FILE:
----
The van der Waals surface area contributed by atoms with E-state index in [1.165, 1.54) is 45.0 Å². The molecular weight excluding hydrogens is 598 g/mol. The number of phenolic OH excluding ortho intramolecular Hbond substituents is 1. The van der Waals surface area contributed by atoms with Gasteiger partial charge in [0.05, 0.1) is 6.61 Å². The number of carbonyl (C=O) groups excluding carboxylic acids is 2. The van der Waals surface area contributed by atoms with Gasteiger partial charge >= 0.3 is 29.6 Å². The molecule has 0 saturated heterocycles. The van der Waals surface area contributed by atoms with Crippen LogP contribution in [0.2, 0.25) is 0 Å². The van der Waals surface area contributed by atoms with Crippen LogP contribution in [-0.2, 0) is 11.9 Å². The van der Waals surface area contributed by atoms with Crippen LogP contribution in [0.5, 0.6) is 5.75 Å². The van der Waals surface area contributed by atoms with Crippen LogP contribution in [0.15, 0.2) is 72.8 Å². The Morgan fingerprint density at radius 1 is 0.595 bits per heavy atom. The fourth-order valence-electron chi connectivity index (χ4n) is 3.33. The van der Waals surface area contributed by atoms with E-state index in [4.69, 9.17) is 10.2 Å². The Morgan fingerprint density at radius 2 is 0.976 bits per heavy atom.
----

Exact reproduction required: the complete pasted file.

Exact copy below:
The van der Waals surface area contributed by atoms with E-state index in [1.165, 1.54) is 45.0 Å². The molecular weight excluding hydrogens is 598 g/mol. The number of phenolic OH excluding ortho intramolecular Hbond substituents is 1. The van der Waals surface area contributed by atoms with Gasteiger partial charge in [0.05, 0.1) is 6.61 Å². The number of carbonyl (C=O) groups excluding carboxylic acids is 2. The van der Waals surface area contributed by atoms with Gasteiger partial charge >= 0.3 is 29.6 Å². The molecule has 0 saturated heterocycles. The van der Waals surface area contributed by atoms with Crippen LogP contribution in [0.2, 0.25) is 0 Å². The van der Waals surface area contributed by atoms with Crippen LogP contribution in [-0.2, 0) is 11.9 Å². The van der Waals surface area contributed by atoms with Crippen LogP contribution in [0.5, 0.6) is 5.75 Å². The van der Waals surface area contributed by atoms with Crippen LogP contribution in [0.15, 0.2) is 72.8 Å². The Morgan fingerprint density at radius 1 is 0.595 bits per heavy atom. The fourth-order valence-electron chi connectivity index (χ4n) is 3.33. The van der Waals surface area contributed by atoms with E-state index in [4.69, 9.17) is 10.2 Å². The Morgan fingerprint density at radius 2 is 0.976 bits per heavy atom.